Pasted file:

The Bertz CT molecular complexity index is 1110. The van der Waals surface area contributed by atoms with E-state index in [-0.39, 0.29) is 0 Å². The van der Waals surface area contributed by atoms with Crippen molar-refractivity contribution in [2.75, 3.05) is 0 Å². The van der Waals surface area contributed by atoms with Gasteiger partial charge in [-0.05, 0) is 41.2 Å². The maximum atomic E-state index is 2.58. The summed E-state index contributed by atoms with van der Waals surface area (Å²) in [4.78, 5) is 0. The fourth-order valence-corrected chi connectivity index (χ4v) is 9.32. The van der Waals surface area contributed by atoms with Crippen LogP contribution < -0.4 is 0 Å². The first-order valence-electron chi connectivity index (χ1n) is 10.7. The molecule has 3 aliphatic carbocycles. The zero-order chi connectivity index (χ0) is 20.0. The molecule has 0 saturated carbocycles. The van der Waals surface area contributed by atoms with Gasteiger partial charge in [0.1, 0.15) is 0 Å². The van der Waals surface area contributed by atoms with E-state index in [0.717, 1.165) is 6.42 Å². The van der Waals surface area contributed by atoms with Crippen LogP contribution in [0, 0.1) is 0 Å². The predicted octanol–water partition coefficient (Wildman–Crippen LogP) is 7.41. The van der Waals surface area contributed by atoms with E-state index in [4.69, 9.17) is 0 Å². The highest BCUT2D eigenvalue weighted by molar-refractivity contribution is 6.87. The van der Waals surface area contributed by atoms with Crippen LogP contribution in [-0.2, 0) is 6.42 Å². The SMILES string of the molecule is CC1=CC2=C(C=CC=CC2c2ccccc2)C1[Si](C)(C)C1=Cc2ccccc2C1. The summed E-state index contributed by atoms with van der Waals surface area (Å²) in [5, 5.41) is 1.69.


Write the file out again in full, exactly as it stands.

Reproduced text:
The Bertz CT molecular complexity index is 1110. The van der Waals surface area contributed by atoms with E-state index in [-0.39, 0.29) is 0 Å². The van der Waals surface area contributed by atoms with Crippen molar-refractivity contribution in [2.75, 3.05) is 0 Å². The van der Waals surface area contributed by atoms with Gasteiger partial charge in [-0.05, 0) is 41.2 Å². The maximum atomic E-state index is 2.58. The summed E-state index contributed by atoms with van der Waals surface area (Å²) in [4.78, 5) is 0. The fourth-order valence-corrected chi connectivity index (χ4v) is 9.32. The van der Waals surface area contributed by atoms with Crippen LogP contribution < -0.4 is 0 Å². The first-order valence-electron chi connectivity index (χ1n) is 10.7. The molecule has 3 aliphatic carbocycles. The zero-order chi connectivity index (χ0) is 20.0. The molecule has 0 saturated carbocycles. The van der Waals surface area contributed by atoms with Gasteiger partial charge in [0.1, 0.15) is 0 Å². The van der Waals surface area contributed by atoms with E-state index in [0.717, 1.165) is 6.42 Å². The van der Waals surface area contributed by atoms with Crippen LogP contribution in [0, 0.1) is 0 Å². The predicted octanol–water partition coefficient (Wildman–Crippen LogP) is 7.41. The van der Waals surface area contributed by atoms with E-state index in [4.69, 9.17) is 0 Å². The highest BCUT2D eigenvalue weighted by molar-refractivity contribution is 6.87. The van der Waals surface area contributed by atoms with Crippen LogP contribution in [-0.2, 0) is 6.42 Å². The SMILES string of the molecule is CC1=CC2=C(C=CC=CC2c2ccccc2)C1[Si](C)(C)C1=Cc2ccccc2C1. The summed E-state index contributed by atoms with van der Waals surface area (Å²) in [5, 5.41) is 1.69.